Do fairies exist?
from Ask Jessica
I prefer to believe in magical, mystical things such as leprechauns, elves, mermaids and fairies. Believing in the unlikely or impractical puts a happy, hopeful, Disney-esque shine on our sometimes gloomy world.
Fairies - supernatural beings with magical powers - have existed in literature from Greek and Roman mythology to medieval legends to modern American bedtime stories. Although fairies look human, they are typically able to fly, cast spells (as with Tinkerbell's pixie dust) and they can sometimes foretell the future.
In The Great Encyclopedia of Faeries, author Pierre Dubois uses this description:
They are known as the little people, the beautiful maiden, the godmothers, the blessed, the ageless ones. Ruling over earth, fire and water, they protect forests, animals and children, and in their hands lie the dreamy souls of all creatures.
The fairies we are most familiar with are young, dainty, good-natured and female with a pair of gossamer wings. This has not always been the case. Before the 1800s most fairies were tall and a bit frightening, with a tendency toward evil.
In European Folklore, house elves, also called brownies, help with chores. The Arabic genie possesses supernatural powers and can change size or shape. Greek nymphs are young, lovely, loving and musical. The English pixie relishes fooling travelers into getting lost.
Perhaps most commonplace of modern fairies is the tooth fairy. How can you not adore a kindly being who sneaks into your room while you sleep to trade money for a useless tooth?
And then there is Cinderella whose Fairy Godmother swept her up for a rags-to-riches makeover - chariot included - and a dream date with a prince.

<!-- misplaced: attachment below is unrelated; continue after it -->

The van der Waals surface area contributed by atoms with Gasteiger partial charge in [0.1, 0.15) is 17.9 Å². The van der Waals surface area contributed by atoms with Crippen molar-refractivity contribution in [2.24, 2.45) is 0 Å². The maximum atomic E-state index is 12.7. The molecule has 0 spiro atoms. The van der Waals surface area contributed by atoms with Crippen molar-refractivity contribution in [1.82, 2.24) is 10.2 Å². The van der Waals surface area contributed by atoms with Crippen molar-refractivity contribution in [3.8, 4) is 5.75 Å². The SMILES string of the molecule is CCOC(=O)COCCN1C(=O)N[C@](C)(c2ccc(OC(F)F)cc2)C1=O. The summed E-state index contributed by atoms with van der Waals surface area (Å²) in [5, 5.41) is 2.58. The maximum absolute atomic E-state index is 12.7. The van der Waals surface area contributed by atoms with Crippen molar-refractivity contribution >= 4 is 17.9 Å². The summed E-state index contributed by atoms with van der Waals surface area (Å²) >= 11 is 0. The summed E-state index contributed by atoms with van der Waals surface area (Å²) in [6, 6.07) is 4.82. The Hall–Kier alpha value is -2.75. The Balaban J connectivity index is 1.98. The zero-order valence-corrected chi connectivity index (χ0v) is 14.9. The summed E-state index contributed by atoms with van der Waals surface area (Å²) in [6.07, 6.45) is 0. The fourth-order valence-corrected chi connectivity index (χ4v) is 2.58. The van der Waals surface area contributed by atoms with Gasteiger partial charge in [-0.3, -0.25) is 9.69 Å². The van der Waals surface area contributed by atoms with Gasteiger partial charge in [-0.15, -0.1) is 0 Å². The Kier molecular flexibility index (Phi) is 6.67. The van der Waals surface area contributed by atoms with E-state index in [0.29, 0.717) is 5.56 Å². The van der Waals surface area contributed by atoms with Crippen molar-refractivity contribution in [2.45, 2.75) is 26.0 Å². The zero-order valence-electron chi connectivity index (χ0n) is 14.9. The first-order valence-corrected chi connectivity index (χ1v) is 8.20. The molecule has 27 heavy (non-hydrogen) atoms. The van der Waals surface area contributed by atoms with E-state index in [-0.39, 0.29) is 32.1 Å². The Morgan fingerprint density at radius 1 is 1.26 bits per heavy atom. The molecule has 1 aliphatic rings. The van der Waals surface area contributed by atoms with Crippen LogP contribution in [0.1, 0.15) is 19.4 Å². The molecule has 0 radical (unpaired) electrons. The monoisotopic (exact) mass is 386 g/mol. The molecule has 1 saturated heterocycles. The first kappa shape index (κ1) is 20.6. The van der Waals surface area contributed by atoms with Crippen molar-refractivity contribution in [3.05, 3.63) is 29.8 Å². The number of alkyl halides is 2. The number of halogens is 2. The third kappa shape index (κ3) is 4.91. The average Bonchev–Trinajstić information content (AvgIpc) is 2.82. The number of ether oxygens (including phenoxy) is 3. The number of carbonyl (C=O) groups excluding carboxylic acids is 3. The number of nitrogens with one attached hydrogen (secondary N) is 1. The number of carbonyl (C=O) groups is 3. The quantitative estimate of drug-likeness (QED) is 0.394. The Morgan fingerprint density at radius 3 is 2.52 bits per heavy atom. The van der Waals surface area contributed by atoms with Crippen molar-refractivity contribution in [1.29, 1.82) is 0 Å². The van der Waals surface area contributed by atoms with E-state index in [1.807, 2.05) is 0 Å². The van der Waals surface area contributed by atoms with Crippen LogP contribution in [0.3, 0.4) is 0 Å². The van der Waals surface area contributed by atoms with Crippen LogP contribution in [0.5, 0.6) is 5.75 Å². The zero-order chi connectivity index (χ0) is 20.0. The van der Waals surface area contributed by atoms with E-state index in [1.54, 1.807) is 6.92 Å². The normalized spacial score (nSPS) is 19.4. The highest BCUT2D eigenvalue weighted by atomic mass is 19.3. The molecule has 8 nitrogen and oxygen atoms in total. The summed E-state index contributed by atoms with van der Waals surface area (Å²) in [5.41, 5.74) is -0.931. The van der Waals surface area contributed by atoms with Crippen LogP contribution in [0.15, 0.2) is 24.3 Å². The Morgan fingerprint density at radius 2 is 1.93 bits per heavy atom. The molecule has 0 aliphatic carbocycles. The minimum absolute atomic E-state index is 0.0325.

Sleeping Beauty was cursed an angry fairy to die at the age of 16. She was saved only by the combined spells of the other fairies in the kingdom. It is clear that people want to believe in fairies. But, should we?
I talked to Gary Gilbert, philosophy professor at Claremont McKenna College.
"Fairies, like other mythological beings, help us to make sense of and give meaning to the world in which we live," Professor Gilbert said. "But fairies do not exist in the same way that you and I exist."
While Professor Gilbert remains skeptical, Dora Van Gelder, author of "The Real World of Fairies," argues that fairies do indeed exist, but cannot be seen just anyone. "A special sense must be awakened in people if they are to see fairies," Van Gelder wrote. "The kind of world fairies live in does not affect our ordinary senses directly. They cannot be touched or felt, yet they can certainly be seen."
There is no conclusive answer to the fairies question. It is a matter of what you choose to believe, based on what you think you know or how you feel. Sometimes it is best to ignore empirical evidence and rely instead on faith. Other times it is wise to be wary, demand proof and reject silliness.
Nevertheless, keep putting lost teeth under your pillow.
Story source dailybulletin.com